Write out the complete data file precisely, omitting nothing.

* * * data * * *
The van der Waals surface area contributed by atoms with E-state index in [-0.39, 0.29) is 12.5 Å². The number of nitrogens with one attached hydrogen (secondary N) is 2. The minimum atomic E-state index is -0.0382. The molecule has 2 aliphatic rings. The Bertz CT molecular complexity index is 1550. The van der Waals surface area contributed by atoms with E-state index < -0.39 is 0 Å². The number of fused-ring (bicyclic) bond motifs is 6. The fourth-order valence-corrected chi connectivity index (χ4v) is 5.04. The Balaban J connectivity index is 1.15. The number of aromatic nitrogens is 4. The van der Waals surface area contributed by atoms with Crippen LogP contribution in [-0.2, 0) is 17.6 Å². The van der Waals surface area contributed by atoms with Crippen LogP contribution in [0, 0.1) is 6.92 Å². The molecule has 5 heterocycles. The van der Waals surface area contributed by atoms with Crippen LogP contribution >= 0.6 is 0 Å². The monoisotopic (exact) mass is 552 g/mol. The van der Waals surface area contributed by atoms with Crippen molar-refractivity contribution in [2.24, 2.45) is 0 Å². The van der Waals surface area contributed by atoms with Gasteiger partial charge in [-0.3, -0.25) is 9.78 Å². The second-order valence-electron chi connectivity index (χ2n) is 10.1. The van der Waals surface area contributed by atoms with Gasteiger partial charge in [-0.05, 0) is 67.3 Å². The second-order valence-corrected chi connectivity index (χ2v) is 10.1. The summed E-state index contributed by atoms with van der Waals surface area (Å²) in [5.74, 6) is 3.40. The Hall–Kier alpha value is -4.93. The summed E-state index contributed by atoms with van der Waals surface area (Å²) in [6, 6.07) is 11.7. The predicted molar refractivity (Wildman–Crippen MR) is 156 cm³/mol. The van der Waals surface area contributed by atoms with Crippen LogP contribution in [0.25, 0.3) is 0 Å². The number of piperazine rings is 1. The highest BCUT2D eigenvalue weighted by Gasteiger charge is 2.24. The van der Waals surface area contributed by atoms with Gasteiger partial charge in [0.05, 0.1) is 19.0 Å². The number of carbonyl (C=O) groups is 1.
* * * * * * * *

The van der Waals surface area contributed by atoms with E-state index in [-0.39, 0.29) is 12.5 Å². The number of nitrogens with one attached hydrogen (secondary N) is 2. The minimum atomic E-state index is -0.0382. The molecule has 2 aliphatic rings. The Bertz CT molecular complexity index is 1550. The van der Waals surface area contributed by atoms with E-state index < -0.39 is 0 Å². The number of fused-ring (bicyclic) bond motifs is 6. The fourth-order valence-corrected chi connectivity index (χ4v) is 5.04. The Balaban J connectivity index is 1.15. The number of aromatic nitrogens is 4. The van der Waals surface area contributed by atoms with Crippen LogP contribution in [-0.2, 0) is 17.6 Å². The van der Waals surface area contributed by atoms with Crippen LogP contribution in [0, 0.1) is 6.92 Å². The molecule has 5 heterocycles. The van der Waals surface area contributed by atoms with Crippen LogP contribution >= 0.6 is 0 Å². The monoisotopic (exact) mass is 552 g/mol. The van der Waals surface area contributed by atoms with Crippen molar-refractivity contribution in [2.24, 2.45) is 0 Å². The van der Waals surface area contributed by atoms with Gasteiger partial charge in [-0.3, -0.25) is 9.78 Å². The second-order valence-electron chi connectivity index (χ2n) is 10.1. The van der Waals surface area contributed by atoms with Gasteiger partial charge in [-0.05, 0) is 67.3 Å². The second-order valence-corrected chi connectivity index (χ2v) is 10.1. The summed E-state index contributed by atoms with van der Waals surface area (Å²) in [5.74, 6) is 3.40. The Hall–Kier alpha value is -4.93. The summed E-state index contributed by atoms with van der Waals surface area (Å²) in [6, 6.07) is 11.7. The predicted molar refractivity (Wildman–Crippen MR) is 156 cm³/mol. The van der Waals surface area contributed by atoms with Crippen LogP contribution in [0.25, 0.3) is 0 Å². The number of piperazine rings is 1. The highest BCUT2D eigenvalue weighted by Gasteiger charge is 2.24. The van der Waals surface area contributed by atoms with Gasteiger partial charge in [0.05, 0.1) is 19.0 Å². The number of carbonyl (C=O) groups is 1.